Kell thrashed out there in his bright red hockey jersey, slamming his boots into the dry dirt to make his whole body shudder. His long black hair tossed as coarse and wildly-arcing as the mane on a horse I saw him breaking once. His back arched, slow yet frantic. Violently ecstatic.

I had stared at a fenced in area next to the barn that day. There were several men leaning on the fence. They were watching a huge cloud of dun dust whirling within the thick metal slats.

I’d squinted into the brightness for several seconds before I realized that inside the clay-colored cloud was a large horse. It bucked and jumped as if the ground was covered with stinging tacks. Its legs shot up and out like spring-loaded battering rams. A man was on its back. His body flowed with it, melding in.

I was transfixed. The man arms were bolted into right angles as he gripped the horse’s mane. His hair tossed black and ribbon-crisp behind him. His chest strained with the ropy muscles of real strength, gleaming brown in the sun just like the horse’s coat.

The horse leapt onto its front legs and kicked the fence with its back hooves. The men scattered off the fence, then returned slowly, shaking their heads with nervous laughter.

He hadn’t fallen.

The horse reared up again, then slammed to earth and began galloping in an enraged bee-stung circle. The man rolled with it, his face locked in a fierce, yet somehow work-a-day expression of determination. He clung on effortlessly, though it seemed that he ought to fly off into the berry-blue sky at any moment as the dull dust drove up in a fog all around him. He looked infinitely competent and brave without effort.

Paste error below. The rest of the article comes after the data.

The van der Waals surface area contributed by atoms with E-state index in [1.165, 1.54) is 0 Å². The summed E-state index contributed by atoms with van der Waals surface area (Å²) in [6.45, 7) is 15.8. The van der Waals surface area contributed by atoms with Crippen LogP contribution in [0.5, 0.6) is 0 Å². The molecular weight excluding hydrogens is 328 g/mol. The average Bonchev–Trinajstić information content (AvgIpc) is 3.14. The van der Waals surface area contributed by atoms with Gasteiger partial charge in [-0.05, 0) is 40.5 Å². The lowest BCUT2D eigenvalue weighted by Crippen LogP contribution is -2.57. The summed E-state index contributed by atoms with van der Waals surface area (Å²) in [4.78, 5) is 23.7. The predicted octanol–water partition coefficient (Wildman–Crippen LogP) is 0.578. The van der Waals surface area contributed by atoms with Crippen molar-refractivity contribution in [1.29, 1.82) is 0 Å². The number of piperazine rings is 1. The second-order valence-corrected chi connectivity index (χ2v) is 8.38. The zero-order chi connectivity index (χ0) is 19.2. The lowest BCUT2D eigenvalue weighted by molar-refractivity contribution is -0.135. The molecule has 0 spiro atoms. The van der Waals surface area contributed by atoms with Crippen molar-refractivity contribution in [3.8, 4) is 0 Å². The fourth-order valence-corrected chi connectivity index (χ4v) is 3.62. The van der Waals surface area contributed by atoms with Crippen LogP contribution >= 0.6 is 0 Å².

If only I could look that way.

And feel that way.

I didn’t want to experience Kell’s body. I didn’t want him to touch me.

Something thudded against me, and I felt the hot, wet pressure of a sweaty forehead against my neck. Warm breath panted on me.

“Hi! God, it’s hot out there!” Kell rolled his head so that it was his cheek against my neck. His eyes were on mine, searching, tugging.

I stiffened and tried to slosh away, but I was unstable and had to protect the Tangy vodka from spilling into the dry dirt. Kell took pity on me and sat up straight. Still too close. His thigh touched mine. His hand wanted to, but he prevented it. Wisely.

“Can I get a drink?”

“Yep.” I shoved the bottle at him and managed to scoot over a butt-space while Kell chugged away. He half-swiped at his mouth with the back of his hand. His lips shone wet in the firelight.

“You sure you won’t dance?” He smiled at me, and he looked like a little boy, and wanted to soften my heart, but I wouldn’t let him.

“Nah-uh, nope, no. No. No.”